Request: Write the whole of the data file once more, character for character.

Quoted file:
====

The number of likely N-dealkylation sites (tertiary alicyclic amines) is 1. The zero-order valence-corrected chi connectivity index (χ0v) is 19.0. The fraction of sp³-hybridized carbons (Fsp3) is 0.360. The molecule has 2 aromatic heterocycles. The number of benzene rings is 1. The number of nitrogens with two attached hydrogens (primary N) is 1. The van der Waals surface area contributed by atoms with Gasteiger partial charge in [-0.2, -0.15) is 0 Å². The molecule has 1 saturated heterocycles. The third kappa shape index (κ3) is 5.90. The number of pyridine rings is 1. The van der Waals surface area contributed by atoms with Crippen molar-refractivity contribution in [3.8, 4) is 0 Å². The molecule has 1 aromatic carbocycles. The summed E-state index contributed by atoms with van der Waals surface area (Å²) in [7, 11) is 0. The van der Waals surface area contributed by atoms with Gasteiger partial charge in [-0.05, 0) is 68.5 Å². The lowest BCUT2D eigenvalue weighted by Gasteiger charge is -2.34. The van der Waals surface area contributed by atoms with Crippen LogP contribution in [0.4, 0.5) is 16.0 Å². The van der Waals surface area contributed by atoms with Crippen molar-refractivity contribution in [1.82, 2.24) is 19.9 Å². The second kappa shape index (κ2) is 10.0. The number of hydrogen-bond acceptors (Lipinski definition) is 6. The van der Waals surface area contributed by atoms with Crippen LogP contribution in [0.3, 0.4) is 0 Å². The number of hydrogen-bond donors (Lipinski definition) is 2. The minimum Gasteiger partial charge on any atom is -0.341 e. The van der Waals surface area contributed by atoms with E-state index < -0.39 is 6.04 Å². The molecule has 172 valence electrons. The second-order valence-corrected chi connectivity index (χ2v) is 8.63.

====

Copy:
The number of likely N-dealkylation sites (tertiary alicyclic amines) is 1. The zero-order valence-corrected chi connectivity index (χ0v) is 19.0. The fraction of sp³-hybridized carbons (Fsp3) is 0.360. The molecule has 2 aromatic heterocycles. The number of benzene rings is 1. The number of nitrogens with two attached hydrogens (primary N) is 1. The van der Waals surface area contributed by atoms with Gasteiger partial charge in [-0.2, -0.15) is 0 Å². The molecule has 1 saturated heterocycles. The third kappa shape index (κ3) is 5.90. The number of pyridine rings is 1. The van der Waals surface area contributed by atoms with Crippen molar-refractivity contribution in [3.8, 4) is 0 Å². The molecule has 1 aromatic carbocycles. The summed E-state index contributed by atoms with van der Waals surface area (Å²) in [7, 11) is 0. The van der Waals surface area contributed by atoms with Gasteiger partial charge in [-0.05, 0) is 68.5 Å². The lowest BCUT2D eigenvalue weighted by Gasteiger charge is -2.34. The van der Waals surface area contributed by atoms with Crippen LogP contribution in [0.4, 0.5) is 16.0 Å². The van der Waals surface area contributed by atoms with Crippen molar-refractivity contribution in [1.82, 2.24) is 19.9 Å². The second kappa shape index (κ2) is 10.0. The number of hydrogen-bond acceptors (Lipinski definition) is 6. The van der Waals surface area contributed by atoms with Crippen LogP contribution in [0.3, 0.4) is 0 Å². The number of hydrogen-bond donors (Lipinski definition) is 2. The minimum Gasteiger partial charge on any atom is -0.341 e. The van der Waals surface area contributed by atoms with E-state index < -0.39 is 6.04 Å². The molecule has 172 valence electrons. The second-order valence-corrected chi connectivity index (χ2v) is 8.63.